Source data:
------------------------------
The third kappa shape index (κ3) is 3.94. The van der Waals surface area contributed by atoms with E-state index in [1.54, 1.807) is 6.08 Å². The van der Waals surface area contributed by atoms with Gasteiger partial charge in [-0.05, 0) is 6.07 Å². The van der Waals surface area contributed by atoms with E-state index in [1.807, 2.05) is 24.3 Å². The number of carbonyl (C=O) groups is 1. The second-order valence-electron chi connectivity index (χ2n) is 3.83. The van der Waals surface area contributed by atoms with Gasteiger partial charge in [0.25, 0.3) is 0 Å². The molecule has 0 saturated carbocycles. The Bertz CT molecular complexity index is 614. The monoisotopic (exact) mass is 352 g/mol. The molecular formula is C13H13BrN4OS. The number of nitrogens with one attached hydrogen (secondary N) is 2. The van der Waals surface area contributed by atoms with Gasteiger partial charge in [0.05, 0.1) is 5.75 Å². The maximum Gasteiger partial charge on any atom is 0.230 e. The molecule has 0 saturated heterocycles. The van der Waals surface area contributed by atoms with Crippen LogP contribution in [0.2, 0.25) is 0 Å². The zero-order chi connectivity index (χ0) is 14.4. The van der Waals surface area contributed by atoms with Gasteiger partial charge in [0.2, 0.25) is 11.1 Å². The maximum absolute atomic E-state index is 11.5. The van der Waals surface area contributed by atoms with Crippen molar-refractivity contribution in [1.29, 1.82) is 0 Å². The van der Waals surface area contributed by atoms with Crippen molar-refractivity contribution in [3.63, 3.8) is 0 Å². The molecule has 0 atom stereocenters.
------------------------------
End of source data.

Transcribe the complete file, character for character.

The third kappa shape index (κ3) is 3.94. The van der Waals surface area contributed by atoms with E-state index in [1.54, 1.807) is 6.08 Å². The van der Waals surface area contributed by atoms with Gasteiger partial charge in [-0.05, 0) is 6.07 Å². The van der Waals surface area contributed by atoms with E-state index in [1.807, 2.05) is 24.3 Å². The number of carbonyl (C=O) groups is 1. The second-order valence-electron chi connectivity index (χ2n) is 3.83. The van der Waals surface area contributed by atoms with Gasteiger partial charge in [0.25, 0.3) is 0 Å². The molecule has 0 saturated carbocycles. The Bertz CT molecular complexity index is 614. The monoisotopic (exact) mass is 352 g/mol. The molecular formula is C13H13BrN4OS. The number of nitrogens with one attached hydrogen (secondary N) is 2. The van der Waals surface area contributed by atoms with Gasteiger partial charge in [0.05, 0.1) is 5.75 Å². The maximum Gasteiger partial charge on any atom is 0.230 e. The molecule has 0 saturated heterocycles. The van der Waals surface area contributed by atoms with Crippen LogP contribution in [0.2, 0.25) is 0 Å². The zero-order chi connectivity index (χ0) is 14.4. The van der Waals surface area contributed by atoms with Gasteiger partial charge in [0.2, 0.25) is 11.1 Å². The maximum absolute atomic E-state index is 11.5. The van der Waals surface area contributed by atoms with Crippen molar-refractivity contribution in [1.29, 1.82) is 0 Å². The van der Waals surface area contributed by atoms with Crippen molar-refractivity contribution in [3.63, 3.8) is 0 Å². The molecule has 0 atom stereocenters.